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9

In general, there is no problem in screwing drywall (or most other materials or light weight fixtures) into any framing members. This includes 2X studs, beams, steel studs or other variants on these. There are restrictions on notching and drilling large holes. Dimensional lumber is most forgiving of these modifications, but manufactured beams have ...


3

I agree with Tester101's comment. The current "header" in each closet opening appears to be just one flat 2x4. You will want to install a pair of 2xX framing members on edge that can span the total new opening width without sagging. The ends of this should sit on top of the jack studs at the sides of the opening. A convenient way to make this header ...


3

LVL is laminated veneer lumber. The numbers 1.9 and 2.0 refer to the Modulus of Elasticity which is a measure of the stiffness of the beam. I would seriously doubt that there is any meaningful difference between 1.9 and 2.0 rated beams.


3

Fastening schedules are quite straight forward. You look up what you're connecting together, and it tells you what size fastener to use, how many to use, the spacing between fasteners, and where the fastener should go. There are no exceptions based on how the fastener is driven. For example: According to International Residential Code 2012, if you're ...


2

That looks like nearly 3/4 inch in a 2 foot run. That is a lot of angle, and I think most carpenters would consider it unacceptable on a new framing job (unless there were some underlying issue, like a pipe or an old beam preventing a square outcome). But it also sounds like your contractor is challenged when it comes to getting something square. You can ...


2

Removing the vertical post and finding some other way of supporting the roof beam will be complicated, specially since there is very little space between the window top and where the roof beam enters the wall. This is where you would need to insert a cross beam or similar to support the load from the roof. Needless to say, it will not be pretty and would ...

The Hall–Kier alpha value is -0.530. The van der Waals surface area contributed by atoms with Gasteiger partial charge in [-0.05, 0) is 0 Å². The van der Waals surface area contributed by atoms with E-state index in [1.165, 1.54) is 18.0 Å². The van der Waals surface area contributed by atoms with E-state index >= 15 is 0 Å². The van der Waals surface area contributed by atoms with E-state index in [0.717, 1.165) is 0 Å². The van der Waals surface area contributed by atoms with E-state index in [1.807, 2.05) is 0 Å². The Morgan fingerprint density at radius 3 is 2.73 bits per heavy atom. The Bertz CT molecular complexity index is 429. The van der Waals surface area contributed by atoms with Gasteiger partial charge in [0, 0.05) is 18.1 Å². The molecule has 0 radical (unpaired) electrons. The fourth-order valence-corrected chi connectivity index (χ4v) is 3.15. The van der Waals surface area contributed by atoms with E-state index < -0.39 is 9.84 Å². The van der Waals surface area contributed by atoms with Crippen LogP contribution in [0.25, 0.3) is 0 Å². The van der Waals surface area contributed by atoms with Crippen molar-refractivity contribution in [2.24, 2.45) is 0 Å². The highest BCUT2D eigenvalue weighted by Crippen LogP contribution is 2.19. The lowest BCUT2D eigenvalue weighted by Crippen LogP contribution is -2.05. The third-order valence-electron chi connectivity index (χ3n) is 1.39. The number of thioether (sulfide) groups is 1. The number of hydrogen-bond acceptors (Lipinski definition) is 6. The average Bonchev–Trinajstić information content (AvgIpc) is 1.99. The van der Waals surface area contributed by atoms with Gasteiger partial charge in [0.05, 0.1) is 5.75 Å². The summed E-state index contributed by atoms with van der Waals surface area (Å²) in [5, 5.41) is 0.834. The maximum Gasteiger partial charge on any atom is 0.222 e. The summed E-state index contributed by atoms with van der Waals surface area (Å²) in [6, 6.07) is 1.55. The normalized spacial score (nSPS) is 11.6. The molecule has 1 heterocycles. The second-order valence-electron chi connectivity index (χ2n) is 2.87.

1

Framing like that looks fine and is standard. Just put a single 2x flat at the top of the jamb instead of 2 and nail up into the cripples above it. As for the screwing into the floor, the closer you can get a screw or nail into the floor the better. We usually shoot some nails at an angle (toenail) at the bottom plate on each side of the opening. Other ...


1

I would put a small header across the entire 78" opening back nailing the header through the existing king studs, then put a single jack stud on either side at the exact width I need.


1

How much load can 2x3's or 2x4's attached to concrete block support? Typically a 2x on end can handle about 1250 PSI for doug fir. This is about 6,000+ lb for a 2x4, 4,500+ lb for a 2x3. Crushing wise, it depends on how often it is braced. You anchor a 2x4 into a concrete wall every 6" for 5' and I am sure it will actaully hold those loads. Is ...


1

In my opinion this should be done 3 times per span at a minimum. So really it depends what you are building with. If you use your stock 2x4s that are 8 feet then 3. But If you get longer 2x4s I think you can also go with 3, given there are no breaks. (This is also assuming that you can fasten the bottom every couple feet)


1

1 king and one jack per side, assuming it's not an unusual load above. If your header has space above, make the jack continue up to the plate. Only caution is that even though the 6" fill looks good on paper, the slightest fatness in your framing materials coupled with a tiny bit of "out of plumb", might mean your door is a tight fit. Buy the dryest 2x ...



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